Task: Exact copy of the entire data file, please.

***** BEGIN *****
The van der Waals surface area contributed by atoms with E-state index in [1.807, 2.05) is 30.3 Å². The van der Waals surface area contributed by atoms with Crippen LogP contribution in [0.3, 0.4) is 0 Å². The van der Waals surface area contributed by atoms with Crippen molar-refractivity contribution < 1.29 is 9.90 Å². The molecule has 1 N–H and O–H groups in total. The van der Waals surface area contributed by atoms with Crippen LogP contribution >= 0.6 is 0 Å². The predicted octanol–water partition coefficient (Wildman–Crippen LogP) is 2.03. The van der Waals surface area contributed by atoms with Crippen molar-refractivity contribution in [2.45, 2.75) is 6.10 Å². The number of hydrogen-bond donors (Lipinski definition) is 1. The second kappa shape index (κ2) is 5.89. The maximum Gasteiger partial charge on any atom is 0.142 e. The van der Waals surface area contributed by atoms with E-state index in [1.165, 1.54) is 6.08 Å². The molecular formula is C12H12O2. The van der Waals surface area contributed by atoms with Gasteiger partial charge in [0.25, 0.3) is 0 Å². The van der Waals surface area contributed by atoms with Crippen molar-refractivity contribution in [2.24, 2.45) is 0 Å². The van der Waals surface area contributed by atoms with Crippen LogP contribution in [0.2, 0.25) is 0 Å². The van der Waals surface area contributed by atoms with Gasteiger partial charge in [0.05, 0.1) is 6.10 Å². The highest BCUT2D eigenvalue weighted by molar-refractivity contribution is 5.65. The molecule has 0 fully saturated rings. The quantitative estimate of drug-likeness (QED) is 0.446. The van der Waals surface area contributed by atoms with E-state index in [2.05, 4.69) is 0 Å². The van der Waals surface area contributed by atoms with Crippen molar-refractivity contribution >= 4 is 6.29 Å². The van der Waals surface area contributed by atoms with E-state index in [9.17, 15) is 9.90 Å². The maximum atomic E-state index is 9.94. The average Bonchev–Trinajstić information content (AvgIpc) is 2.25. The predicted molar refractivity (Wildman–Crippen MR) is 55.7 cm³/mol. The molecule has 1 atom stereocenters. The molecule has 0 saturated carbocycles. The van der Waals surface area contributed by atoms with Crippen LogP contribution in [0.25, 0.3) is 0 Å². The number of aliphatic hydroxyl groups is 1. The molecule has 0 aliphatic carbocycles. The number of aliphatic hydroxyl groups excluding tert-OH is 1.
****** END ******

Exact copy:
The van der Waals surface area contributed by atoms with E-state index in [1.807, 2.05) is 30.3 Å². The van der Waals surface area contributed by atoms with Crippen LogP contribution in [0.3, 0.4) is 0 Å². The van der Waals surface area contributed by atoms with Crippen molar-refractivity contribution < 1.29 is 9.90 Å². The molecule has 1 N–H and O–H groups in total. The van der Waals surface area contributed by atoms with Crippen LogP contribution >= 0.6 is 0 Å². The predicted octanol–water partition coefficient (Wildman–Crippen LogP) is 2.03. The van der Waals surface area contributed by atoms with Crippen molar-refractivity contribution in [2.45, 2.75) is 6.10 Å². The number of hydrogen-bond donors (Lipinski definition) is 1. The second kappa shape index (κ2) is 5.89. The maximum Gasteiger partial charge on any atom is 0.142 e. The van der Waals surface area contributed by atoms with E-state index in [1.165, 1.54) is 6.08 Å². The molecular formula is C12H12O2. The van der Waals surface area contributed by atoms with Gasteiger partial charge in [0.25, 0.3) is 0 Å². The van der Waals surface area contributed by atoms with Crippen molar-refractivity contribution in [2.24, 2.45) is 0 Å². The van der Waals surface area contributed by atoms with Crippen LogP contribution in [0.2, 0.25) is 0 Å². The van der Waals surface area contributed by atoms with Gasteiger partial charge in [0.05, 0.1) is 6.10 Å². The highest BCUT2D eigenvalue weighted by molar-refractivity contribution is 5.65. The molecule has 0 fully saturated rings. The quantitative estimate of drug-likeness (QED) is 0.446. The van der Waals surface area contributed by atoms with E-state index in [2.05, 4.69) is 0 Å². The van der Waals surface area contributed by atoms with Crippen molar-refractivity contribution >= 4 is 6.29 Å². The van der Waals surface area contributed by atoms with E-state index in [9.17, 15) is 9.90 Å². The maximum atomic E-state index is 9.94. The average Bonchev–Trinajstić information content (AvgIpc) is 2.25. The predicted molar refractivity (Wildman–Crippen MR) is 55.7 cm³/mol. The molecule has 1 atom stereocenters. The molecule has 0 saturated carbocycles. The van der Waals surface area contributed by atoms with Crippen LogP contribution in [0.25, 0.3) is 0 Å². The number of aliphatic hydroxyl groups is 1. The molecule has 0 aliphatic carbocycles. The number of aliphatic hydroxyl groups excluding tert-OH is 1.